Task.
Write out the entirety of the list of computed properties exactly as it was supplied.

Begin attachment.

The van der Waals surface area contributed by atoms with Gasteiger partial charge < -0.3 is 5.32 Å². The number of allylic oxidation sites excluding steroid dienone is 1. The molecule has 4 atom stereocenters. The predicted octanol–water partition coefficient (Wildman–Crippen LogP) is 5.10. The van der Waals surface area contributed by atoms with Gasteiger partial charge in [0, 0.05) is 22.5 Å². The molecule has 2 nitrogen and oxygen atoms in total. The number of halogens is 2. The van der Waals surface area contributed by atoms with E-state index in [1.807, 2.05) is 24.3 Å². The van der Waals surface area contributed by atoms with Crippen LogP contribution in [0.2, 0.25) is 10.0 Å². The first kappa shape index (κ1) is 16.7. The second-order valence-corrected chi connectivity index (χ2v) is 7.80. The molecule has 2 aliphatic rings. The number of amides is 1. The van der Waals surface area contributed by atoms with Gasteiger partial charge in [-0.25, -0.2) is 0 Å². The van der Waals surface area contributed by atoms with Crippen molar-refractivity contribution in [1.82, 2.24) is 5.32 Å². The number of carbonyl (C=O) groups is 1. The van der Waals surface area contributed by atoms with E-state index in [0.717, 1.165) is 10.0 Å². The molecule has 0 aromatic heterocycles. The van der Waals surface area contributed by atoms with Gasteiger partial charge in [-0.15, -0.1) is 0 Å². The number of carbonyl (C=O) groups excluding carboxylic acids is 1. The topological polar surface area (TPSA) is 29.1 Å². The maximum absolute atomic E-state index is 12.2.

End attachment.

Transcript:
The van der Waals surface area contributed by atoms with Gasteiger partial charge < -0.3 is 5.32 Å². The number of allylic oxidation sites excluding steroid dienone is 1. The molecule has 4 atom stereocenters. The predicted octanol–water partition coefficient (Wildman–Crippen LogP) is 5.10. The van der Waals surface area contributed by atoms with Gasteiger partial charge in [0, 0.05) is 22.5 Å². The molecule has 2 nitrogen and oxygen atoms in total. The number of halogens is 2. The van der Waals surface area contributed by atoms with E-state index in [1.807, 2.05) is 24.3 Å². The van der Waals surface area contributed by atoms with Crippen LogP contribution in [0.2, 0.25) is 10.0 Å². The first kappa shape index (κ1) is 16.7. The second-order valence-corrected chi connectivity index (χ2v) is 7.80. The molecule has 2 aliphatic rings. The number of amides is 1. The van der Waals surface area contributed by atoms with Gasteiger partial charge in [-0.25, -0.2) is 0 Å². The van der Waals surface area contributed by atoms with Crippen molar-refractivity contribution in [1.82, 2.24) is 5.32 Å². The number of carbonyl (C=O) groups is 1. The van der Waals surface area contributed by atoms with E-state index in [0.717, 1.165) is 10.0 Å². The molecule has 0 aromatic heterocycles. The van der Waals surface area contributed by atoms with Gasteiger partial charge in [-0.15, -0.1) is 0 Å². The number of carbonyl (C=O) groups excluding carboxylic acids is 1. The topological polar surface area (TPSA) is 29.1 Å². The maximum absolute atomic E-state index is 12.2.